Investors can be excused if they’re having a difficult time trying to understand what to expect from the U.S. economy. Since early 2020, we’ve transitioned from the most dramatic short-term recession in history to an economy growing at its fastest annual rate in nearly 18 years.
This see-saw of economic activity can be directly attributed to the sudden emergence of the COVID-19 pandemic early in 2020, and a resurgence of economic activity as the world adjusted to the new environment created by the health crisis.
The rate of economic growth accelerated in the first half of 2021. The inflation rate (cost of living) also jumped to its highest levels since 2008. Rising demand resulted in higher prices for single-family homes, lumber (for new home construction and renovation work) and energy. These are examples of areas of the economy where a supply-demand imbalance drove prices up for a time. It resulted in the surfacing of inflation worries for one of the few times in a generation. At the same time, employers have millions of job openings, yet the total number of Americans in the workforce remains well below the peak level reached just prior to the pandemic.
How should investors assess the state of the economy today and where might we go from here? What risks does the market face and what is the potential impact on investment strategies? Our market analysts provide their perspective about the state of the economy and how it might affect your portfolio.
Where we came from – an unusual slowdown
The past 18 months have not been in any way a “run-of-the-mill” economic environment. Businesses forced to shut down during the pandemic or change the way they conduct day-to-day activity (i.e., many employees working from home) had a dramatic impact. The U.S. economy as measured by Gross Domestic Product (GDP) declined from total output of $21.729 trillion at the end of 2019 to $19.520 trillion just six months later. On an annualized basis, this represented a decline of more than one-third of the economy’s size. 22 million jobs were lost in just a two-month period. At that time, inflation was a non-factor as price changes (as measured by the Consumer Price Index) were relatively flat during the early months of the pandemic.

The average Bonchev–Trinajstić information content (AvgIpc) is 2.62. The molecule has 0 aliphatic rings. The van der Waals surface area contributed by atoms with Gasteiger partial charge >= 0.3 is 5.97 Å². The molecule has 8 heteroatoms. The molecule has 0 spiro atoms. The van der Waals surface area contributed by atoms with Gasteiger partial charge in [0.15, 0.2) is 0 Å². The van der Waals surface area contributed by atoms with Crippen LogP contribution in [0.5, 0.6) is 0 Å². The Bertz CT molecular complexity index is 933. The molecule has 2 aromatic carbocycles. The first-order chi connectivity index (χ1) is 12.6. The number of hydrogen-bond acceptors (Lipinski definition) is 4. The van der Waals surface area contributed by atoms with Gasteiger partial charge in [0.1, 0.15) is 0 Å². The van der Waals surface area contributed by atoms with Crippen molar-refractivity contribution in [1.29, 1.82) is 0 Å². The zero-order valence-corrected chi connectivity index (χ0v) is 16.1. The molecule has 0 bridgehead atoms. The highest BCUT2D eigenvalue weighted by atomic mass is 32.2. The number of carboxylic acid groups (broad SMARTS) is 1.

“This was not a normal recession,” notes Rob Haworth, senior investment strategy director at U.S. Bank. “Rather than being driven by some form of excess in the economy, this recession was all a response to the pandemic, a completely different scenario than we’ve experienced before.” Because of that, he says the recovery has taken on different characteristics as well.
Contributing to the economy’s ability to rebound quickly from this uniquely challenging environment was dramatic fiscal and monetary policy. This included trillions of dollars in COVID relief stimulus from the federal government. It provided support for families, those who lost their jobs, and businesses. The Federal Reserve did its part by reinstating a zero interest rate policy and boosting its purchasing activity in the bond market to help support the economy and stabilize financial markets.
The economic recovery resumed quickly after the second quarter of last year. Bouncing off its low point last summer – which included an unprecedented 31.2 percent (annualized) drop in GDP in the second quarter of 2020 – GDP grew at an annualized rate of 33.8 percent in the third quarter. These dramatic quarterly changes were considered anomalies, demonstrating the odd circumstances of both the recession and the recovery.
Current state of the economy
As we moved farther away from the depths of the pandemic recession, the environment began to normalize, albeit at a faster-than-normal pace. The economy grew 6.3 percent in the first quarter and 6.6 percent in the second quarter. Discounting the rare circumstances of 2020, growth rates in the first and second quarters were the strongest quarterly rates on record since 2003. “A likely scenario is that the rate of growth will scale back a bit from the pace at the start of the year,” says Eric Freedman, chief investment officer at U.S. Bank. Even so, Freedman believes the economy will continue on a positive track for the foreseeable future.
While the economy (as measured by GDP) has more than regained all of the ground it lost in the early weeks of the pandemic, this does not mean we’re back to normal. Haworth points out that the labor force remains more than five million jobs short of returning to pre-pandemic levels.
Another major discussion point is the inflation rate, often represented by the Consumer Price Index (CPI). The prospect of higher inflation turned into a reality with the May CPI report that showed inflation growing at a five percent annualized rate – the highest in nearly 13 years and a level rarely reached in the past three decades. Inflation moved up to 5.4 percent annualized rate in June and July, then dropped a bit, to 5.3 percent in August.